At a highway service area in the sprawling Chinese city of Hangzhou—around 100 miles southwest of Shanghai—you’ll find some interesting looking parking spots. 

Outfitted in pink paint and the universal, skirted “female” symbol, the parking spots are also around 1.5 times wider than the others, according to the Los Angeles Times

Why? Let’s just say that if you thought it was about common courtesy—an act of chivalry, perhaps, to give women more space—you’d be wrong. 

“The bigger parking spaces are for women drivers whose driving skills are not superb,” Pan Tietong, a service area manager, told the state-controlled Qianjiang Evening News.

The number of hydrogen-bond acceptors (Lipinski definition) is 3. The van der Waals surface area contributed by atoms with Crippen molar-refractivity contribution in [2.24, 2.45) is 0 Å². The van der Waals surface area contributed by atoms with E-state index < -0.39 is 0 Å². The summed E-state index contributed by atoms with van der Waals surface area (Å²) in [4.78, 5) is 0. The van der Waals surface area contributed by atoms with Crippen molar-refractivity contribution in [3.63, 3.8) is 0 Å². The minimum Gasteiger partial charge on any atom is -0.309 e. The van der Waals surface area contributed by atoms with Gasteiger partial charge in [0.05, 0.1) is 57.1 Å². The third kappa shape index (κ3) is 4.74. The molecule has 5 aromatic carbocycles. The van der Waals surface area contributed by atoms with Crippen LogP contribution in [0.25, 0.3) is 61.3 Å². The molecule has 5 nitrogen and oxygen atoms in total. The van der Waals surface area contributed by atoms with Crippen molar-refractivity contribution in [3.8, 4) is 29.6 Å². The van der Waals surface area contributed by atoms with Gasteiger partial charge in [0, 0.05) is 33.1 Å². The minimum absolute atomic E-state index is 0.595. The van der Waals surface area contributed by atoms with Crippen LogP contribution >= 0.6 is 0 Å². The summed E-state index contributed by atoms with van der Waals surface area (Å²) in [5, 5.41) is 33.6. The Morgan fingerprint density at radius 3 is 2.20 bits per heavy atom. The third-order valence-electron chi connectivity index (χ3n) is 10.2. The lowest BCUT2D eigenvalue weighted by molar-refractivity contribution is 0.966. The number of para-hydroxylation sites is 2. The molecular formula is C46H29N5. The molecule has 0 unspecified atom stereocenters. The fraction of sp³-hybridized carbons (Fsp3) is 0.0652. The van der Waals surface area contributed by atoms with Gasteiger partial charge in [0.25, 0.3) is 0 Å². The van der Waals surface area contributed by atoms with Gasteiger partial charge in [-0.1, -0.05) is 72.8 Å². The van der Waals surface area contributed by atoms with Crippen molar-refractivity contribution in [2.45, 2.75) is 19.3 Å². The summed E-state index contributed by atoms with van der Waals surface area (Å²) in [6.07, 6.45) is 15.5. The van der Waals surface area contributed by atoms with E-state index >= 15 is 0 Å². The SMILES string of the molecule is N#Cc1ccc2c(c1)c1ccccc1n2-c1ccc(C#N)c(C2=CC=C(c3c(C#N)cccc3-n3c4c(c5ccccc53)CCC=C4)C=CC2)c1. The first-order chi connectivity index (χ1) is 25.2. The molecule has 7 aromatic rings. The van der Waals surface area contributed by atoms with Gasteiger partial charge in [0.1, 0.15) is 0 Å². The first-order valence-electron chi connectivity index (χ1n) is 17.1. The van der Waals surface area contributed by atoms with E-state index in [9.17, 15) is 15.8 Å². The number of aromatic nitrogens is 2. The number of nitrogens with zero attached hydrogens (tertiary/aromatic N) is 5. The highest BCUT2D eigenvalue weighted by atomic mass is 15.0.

Oh. Maybe he just means some women? 

Nah. From the LAT:

He said he had encountered female drivers who were unskilled at backing up into spots, and sometimes asked security guards to help them park.

The spots “are especially designed for women drivers,” he said. “It’s a humane measure.”

Unsurprisingly, this has sparked a debate across Chinese social media, with 63 percent of people in a Weibo poll saying they supported the parking spots. 

But we can settle one thing here. Are men any better than women at driving? Of course not